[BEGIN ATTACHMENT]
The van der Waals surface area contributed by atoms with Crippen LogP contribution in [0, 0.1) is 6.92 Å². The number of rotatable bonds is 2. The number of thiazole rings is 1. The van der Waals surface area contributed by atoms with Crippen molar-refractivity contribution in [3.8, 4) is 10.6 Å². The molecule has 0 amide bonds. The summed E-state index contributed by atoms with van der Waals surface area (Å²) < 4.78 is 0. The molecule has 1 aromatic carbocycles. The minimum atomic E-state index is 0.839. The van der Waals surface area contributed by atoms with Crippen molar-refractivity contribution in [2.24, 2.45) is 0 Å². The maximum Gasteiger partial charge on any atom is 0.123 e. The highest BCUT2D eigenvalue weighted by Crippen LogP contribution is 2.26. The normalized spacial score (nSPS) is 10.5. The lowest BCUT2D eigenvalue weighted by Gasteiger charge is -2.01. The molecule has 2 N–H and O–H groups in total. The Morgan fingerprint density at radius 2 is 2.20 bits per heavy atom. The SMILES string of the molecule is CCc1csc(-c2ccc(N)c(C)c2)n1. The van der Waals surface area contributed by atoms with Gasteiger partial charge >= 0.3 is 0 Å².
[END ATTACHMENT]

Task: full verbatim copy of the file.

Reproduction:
The van der Waals surface area contributed by atoms with Crippen LogP contribution in [0, 0.1) is 6.92 Å². The number of rotatable bonds is 2. The number of thiazole rings is 1. The van der Waals surface area contributed by atoms with Crippen molar-refractivity contribution in [3.8, 4) is 10.6 Å². The molecule has 0 amide bonds. The summed E-state index contributed by atoms with van der Waals surface area (Å²) < 4.78 is 0. The molecule has 1 aromatic carbocycles. The minimum atomic E-state index is 0.839. The van der Waals surface area contributed by atoms with Crippen molar-refractivity contribution in [2.24, 2.45) is 0 Å². The maximum Gasteiger partial charge on any atom is 0.123 e. The highest BCUT2D eigenvalue weighted by Crippen LogP contribution is 2.26. The normalized spacial score (nSPS) is 10.5. The lowest BCUT2D eigenvalue weighted by Gasteiger charge is -2.01. The molecule has 2 N–H and O–H groups in total. The Morgan fingerprint density at radius 2 is 2.20 bits per heavy atom. The SMILES string of the molecule is CCc1csc(-c2ccc(N)c(C)c2)n1. The van der Waals surface area contributed by atoms with Gasteiger partial charge >= 0.3 is 0 Å².